AGO Opinion 83081

April 13, 1983
Senator Samuel K. Cullan
Nebraska State Legislature
1017 State Capitol
Lincoln, Nebraska 68509

Dear Senator Cullan:

This is in reply to your inquiry which pertains to LB 126 of the Eighty-eighth Legislature, First Session 1983. That legislative bill is an act to provide a work-study program for students at certain postsecondary educational institutions. You ask if the amendment thereto of March 1, 1983, which would
Im the benefits of this act to eligible Nebraska students who are enrolled in either a public or private postsecondary institutions in this state which offer courses of instruction leading to a bachelor's, master's, or professional degree, violates the Nebraska Constitution which prohibits special legislation.

Neither the United States Constitution nor the Nebraska Constitution deprive the Legislature of any right to classify objects for legitimate governmental purposes. Thus, it is well settled law that the Legislature may classify objects of legislation, and if the classification is reasonable and not arbitrary, it is a legitimate exercise of legislative power and not violative of the Nebraska Constitution. City of Scottsbluff v. Tiemann, 185 Neb. 256, 266, 175 N.W.2d 74 (1970). Likewise, it is well settled law that nonfundamental rights classifications are not violative of the Equal Protection Clause of the United States Constitution "if any state of facts reasonably can be conceived that would sustain it." State v. Sprague, 213 Neb. 581, 591, N.W.2d
(1983); Lindsey" v. National Carbonic Gas Co., 220 U.S. 61, 78 (1911).

Section I of LB 126 states that "The Legislature hereby finds and declares that there exists an urgent need to provide financial assistance to eligible Nebraska students enrolled, or accepted, or accepted for enrollment, in eligible postsecondary institutions within this state." However, LB 126, as amended, does not state the circumstances which give rise to that "need" and consequently we are unable to discern from the language of this legislative bill why students enrolled in certain institutions which offer courses of instruction leading to a bachelor's, master's, or professional degree would be eligible for financial assistance but students enrolled in other types of postsecondary institutions are not. Moreover, since the language used in this legislative bill seems clear, a court, in construing it, could find that the language used cannot be amplified or contracted by legislative proceedings pertaining thereto. Sun Insurance Co. v. Aetna Insurance Co., 169 Neb. 94, I~2, 98 N.~4.2d 692 (1959). Thus, on its face, the classification created by LB 126, as amended, is arbitrary and arguably unconstitutional.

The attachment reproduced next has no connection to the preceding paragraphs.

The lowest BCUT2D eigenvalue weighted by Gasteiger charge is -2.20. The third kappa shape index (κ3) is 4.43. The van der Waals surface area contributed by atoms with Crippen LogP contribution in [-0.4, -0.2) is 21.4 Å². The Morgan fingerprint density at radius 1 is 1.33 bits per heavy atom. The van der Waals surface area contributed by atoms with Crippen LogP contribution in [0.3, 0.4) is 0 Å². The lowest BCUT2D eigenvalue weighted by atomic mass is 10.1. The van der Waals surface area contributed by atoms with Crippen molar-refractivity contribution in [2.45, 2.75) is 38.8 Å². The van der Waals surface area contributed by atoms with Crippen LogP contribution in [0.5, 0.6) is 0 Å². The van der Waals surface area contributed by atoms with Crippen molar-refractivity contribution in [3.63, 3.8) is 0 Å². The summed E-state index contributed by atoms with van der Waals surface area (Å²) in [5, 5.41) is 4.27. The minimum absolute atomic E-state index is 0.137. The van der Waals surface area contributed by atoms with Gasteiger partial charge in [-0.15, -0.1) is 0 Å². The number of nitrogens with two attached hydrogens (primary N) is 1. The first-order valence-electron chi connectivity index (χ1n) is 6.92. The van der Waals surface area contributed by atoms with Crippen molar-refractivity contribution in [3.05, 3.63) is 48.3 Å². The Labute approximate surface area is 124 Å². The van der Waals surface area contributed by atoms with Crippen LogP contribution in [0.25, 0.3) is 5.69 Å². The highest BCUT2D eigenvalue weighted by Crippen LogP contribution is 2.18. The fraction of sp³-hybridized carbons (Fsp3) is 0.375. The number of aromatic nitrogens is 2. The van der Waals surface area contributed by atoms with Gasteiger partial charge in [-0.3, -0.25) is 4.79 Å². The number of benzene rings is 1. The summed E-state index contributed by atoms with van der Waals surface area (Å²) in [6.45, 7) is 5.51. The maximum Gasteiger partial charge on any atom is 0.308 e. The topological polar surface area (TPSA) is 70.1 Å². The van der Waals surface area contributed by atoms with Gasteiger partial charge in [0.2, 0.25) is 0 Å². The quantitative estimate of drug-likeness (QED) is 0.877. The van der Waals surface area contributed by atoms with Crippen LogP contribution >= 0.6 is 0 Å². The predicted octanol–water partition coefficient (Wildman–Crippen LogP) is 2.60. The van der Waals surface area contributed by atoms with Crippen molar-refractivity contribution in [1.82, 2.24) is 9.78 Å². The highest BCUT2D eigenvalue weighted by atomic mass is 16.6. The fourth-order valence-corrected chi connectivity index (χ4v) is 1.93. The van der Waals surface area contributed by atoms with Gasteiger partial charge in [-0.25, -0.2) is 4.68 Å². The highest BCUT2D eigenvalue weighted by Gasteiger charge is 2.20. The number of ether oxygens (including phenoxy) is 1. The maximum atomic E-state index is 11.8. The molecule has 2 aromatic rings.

On the chance that it would somehow be proper for a court to examine the legislative history of LE 126, we have examined the floor debate thereon to ascertain if it sheds any light on your question. Upon doing so we find that at least some Members of the Legislature were of the opinion that the state could not, realistically, appropriate sufficient funds to cover the entire student population and therefore it should target the appropriations that could be made available to those programs that clearly lead to those degrees which serve a certain need in our society. What are those degrees? The floor debate discloses the following:

We are not graduating enough people in mathematics. We are not graduating enough people in sciences. We are not graduating enough people in genetics. We are not graduating enough people in computer sciences.
We are not graduating enough people in medicine. We are not ~raduating enough people who are knowledgeable of foreign languages. We are not graduating enough people who can teach those subjects.

The above quoted floor debate is commendable. Unfortunately, there is nothing in the language used in LB 126 which would limit or target an~" appropriation made to employment this legislative bill to students enrolled in courses of study which leads to one of the above stated degrees. ~or is there anything in LB I~6 which would limit the number of years a student could participate in the work-study program while pursuing a course of study leading to one of the above stated degrees. If short, we find nothing in the language used in 126 that would tend to insure that the above quoted needs would ever be met.

Upon giving due consideration to the above, we hesitate to say that LB 126, as amended, is unconstitutional. On the other hand, we can tell you that a court could find it to be special legislation. At the very least, the constitutionality of this legislative bill would be very difficult to defend.

Very truly yours,

Attorney General